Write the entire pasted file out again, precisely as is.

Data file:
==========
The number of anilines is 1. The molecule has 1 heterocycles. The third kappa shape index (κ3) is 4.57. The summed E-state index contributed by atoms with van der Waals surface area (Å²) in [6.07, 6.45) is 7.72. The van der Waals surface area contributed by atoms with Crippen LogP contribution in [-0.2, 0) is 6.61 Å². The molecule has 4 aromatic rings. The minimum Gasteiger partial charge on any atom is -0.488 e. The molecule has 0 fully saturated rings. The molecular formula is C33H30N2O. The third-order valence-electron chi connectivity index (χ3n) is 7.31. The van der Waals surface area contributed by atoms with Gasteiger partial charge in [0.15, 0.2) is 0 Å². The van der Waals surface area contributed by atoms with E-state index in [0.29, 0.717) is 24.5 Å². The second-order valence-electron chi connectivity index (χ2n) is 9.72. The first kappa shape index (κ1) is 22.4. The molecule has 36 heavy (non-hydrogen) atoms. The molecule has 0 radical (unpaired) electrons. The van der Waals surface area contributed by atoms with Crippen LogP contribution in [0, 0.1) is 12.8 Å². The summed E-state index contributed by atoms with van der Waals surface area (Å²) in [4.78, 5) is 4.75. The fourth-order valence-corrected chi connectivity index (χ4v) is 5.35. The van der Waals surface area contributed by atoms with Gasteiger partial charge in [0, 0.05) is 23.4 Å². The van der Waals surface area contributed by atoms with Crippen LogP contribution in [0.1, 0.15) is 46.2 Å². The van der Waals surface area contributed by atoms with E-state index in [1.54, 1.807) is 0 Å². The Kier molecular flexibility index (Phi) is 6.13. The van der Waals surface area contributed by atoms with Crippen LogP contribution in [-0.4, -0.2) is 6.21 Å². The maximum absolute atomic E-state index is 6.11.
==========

The number of anilines is 1. The molecule has 1 heterocycles. The third kappa shape index (κ3) is 4.57. The summed E-state index contributed by atoms with van der Waals surface area (Å²) in [6.07, 6.45) is 7.72. The van der Waals surface area contributed by atoms with Crippen LogP contribution in [-0.2, 0) is 6.61 Å². The molecule has 4 aromatic rings. The minimum Gasteiger partial charge on any atom is -0.488 e. The molecule has 0 fully saturated rings. The molecular formula is C33H30N2O. The third-order valence-electron chi connectivity index (χ3n) is 7.31. The van der Waals surface area contributed by atoms with Gasteiger partial charge in [0.15, 0.2) is 0 Å². The van der Waals surface area contributed by atoms with E-state index in [0.29, 0.717) is 24.5 Å². The second-order valence-electron chi connectivity index (χ2n) is 9.72. The first kappa shape index (κ1) is 22.4. The molecule has 36 heavy (non-hydrogen) atoms. The molecule has 0 radical (unpaired) electrons. The van der Waals surface area contributed by atoms with Crippen LogP contribution in [0, 0.1) is 12.8 Å². The summed E-state index contributed by atoms with van der Waals surface area (Å²) in [4.78, 5) is 4.75. The fourth-order valence-corrected chi connectivity index (χ4v) is 5.35. The van der Waals surface area contributed by atoms with Gasteiger partial charge in [0, 0.05) is 23.4 Å². The van der Waals surface area contributed by atoms with Crippen LogP contribution in [0.1, 0.15) is 46.2 Å². The van der Waals surface area contributed by atoms with E-state index in [1.54, 1.807) is 0 Å². The Kier molecular flexibility index (Phi) is 6.13. The van der Waals surface area contributed by atoms with Crippen LogP contribution in [-0.4, -0.2) is 6.21 Å². The maximum absolute atomic E-state index is 6.11.